Initially noted for his potent ambient scores for Robocop: Prime Directives and Cube 2: Hypercube , Orenstein has now made his mark in genre film music by scoring Diary of the Dead , George A. Elsewhere a melancholic piano motif resonates amidst a harmonic haze of synth textures, and sirenlike wails echo through city walls above a pattern of rumbling electronic clusters and melodic phrasings. During the 's he co-founded a rock and soul band called Alta Moda which led to a deal with Epic Records, but about the same time he began writing music for television commercials.
When Alta Moda appeared in an independent coming of age film called Unfinished Business, Orenstein was then asked to collaborate with Patricia Cullen on the film's score. He got the bug, and soon thereafter made film music his chosen career. Interviewed last week, Orenstein described his experiences on these films and his perceptions of what contemporary horror film music is all about. Norman Orenstein: My work on this film began with the promotional trailer, which I scored, while the producers were still in the post production phase.
The director was interested in using elements from that trailer music in the actual score of the film and from what I have seen and heard, they made excellent use of the various motifs, hits and ambient pads extracted from the trailer. Despite the fact that the dialog was in Chinese, the trailer really had a fantastic look and feel and I was hooked. I learned that the story, a ghost love horror story, had to conform to certain rules laid down by the government of China.
So because of a sensitivity to ghost stories, the script writers had to come up with some clever devices that I won't give away. Anyway, I was then asked to score some scenes as well. I have not yet seen the film in its entirety, but what I have seen is cinematically beautiful, and the original composer also provided some great music. Q: What challenges did scoring this Chinese film pose to you in terms of logistics, composition, and recording?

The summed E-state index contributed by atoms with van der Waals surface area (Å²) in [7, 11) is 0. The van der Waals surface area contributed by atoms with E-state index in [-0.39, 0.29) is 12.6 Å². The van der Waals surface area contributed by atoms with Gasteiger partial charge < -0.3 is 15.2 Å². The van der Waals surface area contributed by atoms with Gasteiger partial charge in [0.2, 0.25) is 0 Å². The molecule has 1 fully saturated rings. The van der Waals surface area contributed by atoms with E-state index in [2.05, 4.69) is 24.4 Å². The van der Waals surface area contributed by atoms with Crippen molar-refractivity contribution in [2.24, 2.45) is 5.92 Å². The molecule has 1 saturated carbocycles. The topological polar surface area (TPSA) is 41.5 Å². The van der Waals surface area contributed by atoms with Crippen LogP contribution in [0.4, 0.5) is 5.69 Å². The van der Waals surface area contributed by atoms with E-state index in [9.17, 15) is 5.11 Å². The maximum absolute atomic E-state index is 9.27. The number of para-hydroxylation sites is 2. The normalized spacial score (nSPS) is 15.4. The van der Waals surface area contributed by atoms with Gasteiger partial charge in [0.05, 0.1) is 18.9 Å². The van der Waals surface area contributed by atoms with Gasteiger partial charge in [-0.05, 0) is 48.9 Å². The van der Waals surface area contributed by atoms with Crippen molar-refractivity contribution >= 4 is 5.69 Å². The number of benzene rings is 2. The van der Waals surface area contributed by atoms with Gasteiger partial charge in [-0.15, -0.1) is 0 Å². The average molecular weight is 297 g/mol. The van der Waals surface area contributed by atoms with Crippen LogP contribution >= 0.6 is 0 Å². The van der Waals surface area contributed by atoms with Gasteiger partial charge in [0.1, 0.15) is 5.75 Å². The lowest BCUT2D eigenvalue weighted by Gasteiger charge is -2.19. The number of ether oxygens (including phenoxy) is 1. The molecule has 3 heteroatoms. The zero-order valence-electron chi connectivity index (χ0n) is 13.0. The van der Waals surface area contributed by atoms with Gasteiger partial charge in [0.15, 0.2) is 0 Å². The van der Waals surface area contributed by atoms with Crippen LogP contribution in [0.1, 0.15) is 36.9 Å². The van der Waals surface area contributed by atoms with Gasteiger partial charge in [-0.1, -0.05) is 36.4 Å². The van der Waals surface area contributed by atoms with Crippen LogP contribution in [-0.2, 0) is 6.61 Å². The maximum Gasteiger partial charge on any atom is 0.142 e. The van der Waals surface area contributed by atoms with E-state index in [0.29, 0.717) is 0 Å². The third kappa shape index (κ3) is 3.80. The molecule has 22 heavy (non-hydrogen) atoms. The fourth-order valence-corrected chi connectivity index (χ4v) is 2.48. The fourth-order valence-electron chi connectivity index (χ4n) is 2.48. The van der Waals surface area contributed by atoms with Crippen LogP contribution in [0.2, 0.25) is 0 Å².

Norman Orenstein: There were some language difficulties that came up, but nothing serious. There were also some revisions, which is understandable and not unusual. I composed and recorded as I always do, in my studio which is equipped with a combination of vintage analog gear and a computer based digital setup. The music stems were delivered via ftp and some elements were exchanged by courier.
The post production team in China seemed to be quite savvy, a top notch group. I understood that it was their desire to have this music be in distinct contrast to the rest of the score, so I did not reference the other composer. Q: Stir Of Echoes 2: The Homecoming was an interesting horror film sequel with a contemporary anti-war message. Norman Orenstein: The central character "Teddy" returns from service in Iraq, and carries with him the horrible experience of war. The events Teddy endured are the source of the horror. Ernie Barbarash writer and director has Teddy trying to get back to "normal" but the war has been changing America too, and these changes only trigger the recent memories, and Teddy is haunted by the ghosts of war.
What I tried to do with the score was to support the patriotic good intentions while creeping around with unsettling and sometimes brutal jabs. Teddy is patriotic, trying to do the right things, but not all is resolved, and he ultimately "wants to make this right.